What people are depicted on this Santa Cruz red-on-buff pottery jar?

    • A.

      Hohokam

    • B.

      Seri

    • C.

      Yaqui

    Correct Answer
    A. Hohokam
    Explanation
    These are depictions of Hohokam people carrying burden baskets, a common theme on Hohokam pottery. In later O’odham culture burden baskets are made of saguaro stick frames with agave fiber cord lace coiling. A strap carried the weight on the forehead, while a pad protected the back. This vessel dates to circa A.D. 850-1000 and comes from Four Mile Site, Painted Rock Reservoir, Maricopa County, Arizona. It is on display in the Arizona State Museum’s Wall of Pots. The museum's collection of Southwest Indian pottery includes more than 20,000 whole vessels, which are housed in a large, climate-controlled vault. The oldest pot in the collection is a seed jar, or "tecomate," which dates back to A.D. 50-150. It was found at the Stone Pipe Site, near the Interstate 10 frontage and Prince roads in Tucson.

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  • 9. 

    In addition to impressive pottery and basket collections, the Arizona State Museum also has more than half a million photographic prints, negatives and transparencies. Name the famous Native American in this photograph.

    • A.

      Cochise

    • B.

      Geronimo

    • C.

      Sitting Bull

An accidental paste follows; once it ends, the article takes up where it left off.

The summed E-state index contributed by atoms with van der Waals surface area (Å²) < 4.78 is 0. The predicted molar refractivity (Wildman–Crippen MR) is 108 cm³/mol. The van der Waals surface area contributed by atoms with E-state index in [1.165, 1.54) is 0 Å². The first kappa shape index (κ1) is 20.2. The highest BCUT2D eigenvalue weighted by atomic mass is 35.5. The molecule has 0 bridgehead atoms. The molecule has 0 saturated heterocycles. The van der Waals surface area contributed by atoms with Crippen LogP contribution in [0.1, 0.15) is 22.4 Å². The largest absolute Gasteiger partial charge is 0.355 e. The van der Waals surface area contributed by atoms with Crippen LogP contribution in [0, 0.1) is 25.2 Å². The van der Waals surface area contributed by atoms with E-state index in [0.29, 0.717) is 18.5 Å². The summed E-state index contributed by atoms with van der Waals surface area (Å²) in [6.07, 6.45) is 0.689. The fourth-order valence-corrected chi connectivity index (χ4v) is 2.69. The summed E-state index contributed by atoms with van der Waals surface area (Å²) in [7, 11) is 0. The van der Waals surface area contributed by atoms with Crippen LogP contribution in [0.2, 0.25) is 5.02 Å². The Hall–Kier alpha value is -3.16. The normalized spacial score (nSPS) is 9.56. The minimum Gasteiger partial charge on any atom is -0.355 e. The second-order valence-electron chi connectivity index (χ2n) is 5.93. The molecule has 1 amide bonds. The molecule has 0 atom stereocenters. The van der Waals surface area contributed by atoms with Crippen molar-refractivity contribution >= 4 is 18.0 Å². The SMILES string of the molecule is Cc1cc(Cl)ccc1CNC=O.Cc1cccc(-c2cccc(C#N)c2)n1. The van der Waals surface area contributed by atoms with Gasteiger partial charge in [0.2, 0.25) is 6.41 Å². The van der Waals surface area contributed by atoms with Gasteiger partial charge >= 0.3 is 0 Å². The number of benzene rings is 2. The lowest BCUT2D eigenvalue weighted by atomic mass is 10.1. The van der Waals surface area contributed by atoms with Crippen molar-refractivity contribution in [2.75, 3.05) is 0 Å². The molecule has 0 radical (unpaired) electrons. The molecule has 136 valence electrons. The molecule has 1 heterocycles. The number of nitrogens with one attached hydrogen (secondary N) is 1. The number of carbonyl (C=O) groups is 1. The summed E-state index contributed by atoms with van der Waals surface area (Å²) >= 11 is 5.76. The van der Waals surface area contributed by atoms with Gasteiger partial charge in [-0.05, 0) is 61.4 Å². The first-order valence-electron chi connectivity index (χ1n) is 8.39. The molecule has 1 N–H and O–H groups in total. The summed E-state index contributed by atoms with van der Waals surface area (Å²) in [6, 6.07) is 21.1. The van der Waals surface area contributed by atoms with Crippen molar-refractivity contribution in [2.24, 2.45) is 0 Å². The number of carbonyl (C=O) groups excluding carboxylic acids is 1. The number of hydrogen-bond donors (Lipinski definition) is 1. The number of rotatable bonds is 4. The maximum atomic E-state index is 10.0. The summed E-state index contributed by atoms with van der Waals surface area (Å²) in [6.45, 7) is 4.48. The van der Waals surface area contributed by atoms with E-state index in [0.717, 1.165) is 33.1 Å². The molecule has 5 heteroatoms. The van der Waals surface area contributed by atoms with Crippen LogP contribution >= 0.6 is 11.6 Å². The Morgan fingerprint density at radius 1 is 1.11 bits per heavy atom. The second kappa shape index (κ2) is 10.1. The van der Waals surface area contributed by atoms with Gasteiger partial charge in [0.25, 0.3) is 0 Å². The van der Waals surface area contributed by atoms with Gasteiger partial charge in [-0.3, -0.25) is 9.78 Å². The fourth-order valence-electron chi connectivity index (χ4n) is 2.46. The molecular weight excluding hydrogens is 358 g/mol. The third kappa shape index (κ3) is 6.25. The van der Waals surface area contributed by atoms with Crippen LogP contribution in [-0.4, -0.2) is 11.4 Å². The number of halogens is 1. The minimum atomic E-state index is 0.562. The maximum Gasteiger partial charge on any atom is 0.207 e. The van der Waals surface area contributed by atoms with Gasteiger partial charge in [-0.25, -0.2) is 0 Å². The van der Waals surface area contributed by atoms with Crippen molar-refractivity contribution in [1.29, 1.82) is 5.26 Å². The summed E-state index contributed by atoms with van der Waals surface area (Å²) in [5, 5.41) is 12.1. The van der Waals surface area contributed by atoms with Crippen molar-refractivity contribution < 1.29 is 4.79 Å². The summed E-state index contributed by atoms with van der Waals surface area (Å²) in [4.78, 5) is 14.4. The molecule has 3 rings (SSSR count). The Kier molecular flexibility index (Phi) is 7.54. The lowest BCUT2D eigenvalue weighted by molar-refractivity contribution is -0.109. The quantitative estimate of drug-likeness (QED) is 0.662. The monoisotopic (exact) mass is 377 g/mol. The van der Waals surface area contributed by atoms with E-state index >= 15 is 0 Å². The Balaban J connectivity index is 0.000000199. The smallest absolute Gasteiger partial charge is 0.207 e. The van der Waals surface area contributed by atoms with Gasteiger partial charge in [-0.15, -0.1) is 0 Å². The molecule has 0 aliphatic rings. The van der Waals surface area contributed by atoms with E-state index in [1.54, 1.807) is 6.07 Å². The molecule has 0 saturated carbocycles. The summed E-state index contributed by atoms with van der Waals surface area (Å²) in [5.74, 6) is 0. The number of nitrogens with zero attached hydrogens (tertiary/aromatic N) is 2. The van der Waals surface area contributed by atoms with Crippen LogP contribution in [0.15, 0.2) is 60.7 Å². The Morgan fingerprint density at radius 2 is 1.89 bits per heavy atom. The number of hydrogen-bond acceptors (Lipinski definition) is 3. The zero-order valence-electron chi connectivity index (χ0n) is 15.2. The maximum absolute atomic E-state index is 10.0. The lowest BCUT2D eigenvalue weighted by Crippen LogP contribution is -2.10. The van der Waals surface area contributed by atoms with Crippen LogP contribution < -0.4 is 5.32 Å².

Correct Answer
    B. Geronimo
    Explanation
    This portrait of Geronimo, the leader of the Apache Bedonkohe, was taken in Carlisle, Pa., in 1905. The photographer is Edward S. Curtis (1868-1952), a controversial photographer who took hundreds of posed photographs of Native American people at the beginning of the 20th century. The Arizona State Museum will open an exhibition in November 2013 of Curtis’ photographs, focusing on how he perceived and translated his experiences with Native people in Arizona, and how these images were, and are still today, received by both Native and Anglo audiences.

    Other important items found at the museum include: a collection of more than 600 Mexican masks; and ancient Greek, Etruscan, Roman, Near Eastern and Egyptian objects. One interesting item is a clay tablet with cuneiform writing that is a court record of the failure to deliver barley to the threshing floor of a local Sumerian ruler, circa 2100-2000 B.C., at the site of ancient Umma in Iraq.

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  • 10. 

    The Arizona State Museum has a Conservation Laboratory with a professional staff that works to preserve the museum's collections. Which toxins are these conservators actively working to remove from the collections?

    • A.

      Arsenic

    • B.

      Mercury salts

    • C.

      Both

    Correct Answer
    C. Both
    Explanation
    Some natural science specimens and ethnographic artifacts in museums were treated years ago with arsenic and mercury salts to prevent insect infestations. Today, conservators are attempting to remove these toxins from collections for the protection of anyone handling the objects, as well as for the environment.